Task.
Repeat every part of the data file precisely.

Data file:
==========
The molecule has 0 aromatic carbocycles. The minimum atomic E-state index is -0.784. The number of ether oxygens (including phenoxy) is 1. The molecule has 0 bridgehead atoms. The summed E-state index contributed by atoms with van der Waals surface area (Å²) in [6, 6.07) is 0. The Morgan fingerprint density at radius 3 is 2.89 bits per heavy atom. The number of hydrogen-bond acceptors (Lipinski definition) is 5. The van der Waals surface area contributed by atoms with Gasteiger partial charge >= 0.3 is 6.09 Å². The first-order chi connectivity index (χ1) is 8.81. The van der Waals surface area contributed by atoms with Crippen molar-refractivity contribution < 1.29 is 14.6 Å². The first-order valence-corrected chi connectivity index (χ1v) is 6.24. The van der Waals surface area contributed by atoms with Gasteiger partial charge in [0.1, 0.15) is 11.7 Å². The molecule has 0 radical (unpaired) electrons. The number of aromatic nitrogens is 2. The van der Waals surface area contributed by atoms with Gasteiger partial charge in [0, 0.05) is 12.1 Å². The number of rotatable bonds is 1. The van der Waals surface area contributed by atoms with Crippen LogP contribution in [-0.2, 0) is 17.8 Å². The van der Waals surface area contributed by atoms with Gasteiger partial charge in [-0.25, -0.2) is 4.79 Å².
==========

The molecule has 0 aromatic carbocycles. The minimum atomic E-state index is -0.784. The number of ether oxygens (including phenoxy) is 1. The molecule has 0 bridgehead atoms. The summed E-state index contributed by atoms with van der Waals surface area (Å²) in [6, 6.07) is 0. The Morgan fingerprint density at radius 3 is 2.89 bits per heavy atom. The number of hydrogen-bond acceptors (Lipinski definition) is 5. The van der Waals surface area contributed by atoms with Gasteiger partial charge >= 0.3 is 6.09 Å². The first-order chi connectivity index (χ1) is 8.81. The van der Waals surface area contributed by atoms with Crippen molar-refractivity contribution < 1.29 is 14.6 Å². The first-order valence-corrected chi connectivity index (χ1v) is 6.24. The van der Waals surface area contributed by atoms with Gasteiger partial charge in [0.1, 0.15) is 11.7 Å². The molecule has 0 radical (unpaired) electrons. The number of aromatic nitrogens is 2. The van der Waals surface area contributed by atoms with Gasteiger partial charge in [0, 0.05) is 12.1 Å². The number of rotatable bonds is 1. The van der Waals surface area contributed by atoms with Crippen LogP contribution in [-0.2, 0) is 17.8 Å². The van der Waals surface area contributed by atoms with Gasteiger partial charge in [-0.25, -0.2) is 4.79 Å².